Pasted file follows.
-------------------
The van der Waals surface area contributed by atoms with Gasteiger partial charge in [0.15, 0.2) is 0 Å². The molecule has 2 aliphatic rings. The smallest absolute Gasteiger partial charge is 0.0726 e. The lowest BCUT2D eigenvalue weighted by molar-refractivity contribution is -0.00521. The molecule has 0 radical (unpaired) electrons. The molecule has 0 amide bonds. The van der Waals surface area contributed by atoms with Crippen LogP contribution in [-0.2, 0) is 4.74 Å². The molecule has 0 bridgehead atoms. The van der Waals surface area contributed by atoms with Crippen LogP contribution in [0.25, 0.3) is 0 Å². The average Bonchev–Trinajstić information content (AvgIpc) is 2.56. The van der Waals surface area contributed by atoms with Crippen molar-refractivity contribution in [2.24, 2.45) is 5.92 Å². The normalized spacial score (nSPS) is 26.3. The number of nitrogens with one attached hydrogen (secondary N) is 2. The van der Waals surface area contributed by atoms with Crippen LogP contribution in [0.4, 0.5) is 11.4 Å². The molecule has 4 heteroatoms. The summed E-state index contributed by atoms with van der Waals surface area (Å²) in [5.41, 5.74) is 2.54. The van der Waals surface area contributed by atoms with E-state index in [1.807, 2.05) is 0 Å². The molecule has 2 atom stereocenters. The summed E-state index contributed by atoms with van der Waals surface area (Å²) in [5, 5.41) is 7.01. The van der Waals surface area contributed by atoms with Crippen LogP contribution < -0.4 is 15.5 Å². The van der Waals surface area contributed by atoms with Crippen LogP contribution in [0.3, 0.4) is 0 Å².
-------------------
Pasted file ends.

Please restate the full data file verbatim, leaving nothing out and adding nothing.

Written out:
The van der Waals surface area contributed by atoms with Gasteiger partial charge in [0.15, 0.2) is 0 Å². The molecule has 2 aliphatic rings. The smallest absolute Gasteiger partial charge is 0.0726 e. The lowest BCUT2D eigenvalue weighted by molar-refractivity contribution is -0.00521. The molecule has 0 radical (unpaired) electrons. The molecule has 0 amide bonds. The van der Waals surface area contributed by atoms with Crippen LogP contribution in [-0.2, 0) is 4.74 Å². The molecule has 0 bridgehead atoms. The van der Waals surface area contributed by atoms with Crippen LogP contribution in [0.25, 0.3) is 0 Å². The average Bonchev–Trinajstić information content (AvgIpc) is 2.56. The van der Waals surface area contributed by atoms with Crippen molar-refractivity contribution in [2.24, 2.45) is 5.92 Å². The normalized spacial score (nSPS) is 26.3. The number of nitrogens with one attached hydrogen (secondary N) is 2. The van der Waals surface area contributed by atoms with Crippen LogP contribution in [0.4, 0.5) is 11.4 Å². The molecule has 4 heteroatoms. The summed E-state index contributed by atoms with van der Waals surface area (Å²) in [5.41, 5.74) is 2.54. The van der Waals surface area contributed by atoms with E-state index in [1.807, 2.05) is 0 Å². The molecule has 2 atom stereocenters. The summed E-state index contributed by atoms with van der Waals surface area (Å²) in [5, 5.41) is 7.01. The van der Waals surface area contributed by atoms with Crippen LogP contribution < -0.4 is 15.5 Å². The van der Waals surface area contributed by atoms with Crippen LogP contribution in [0.3, 0.4) is 0 Å².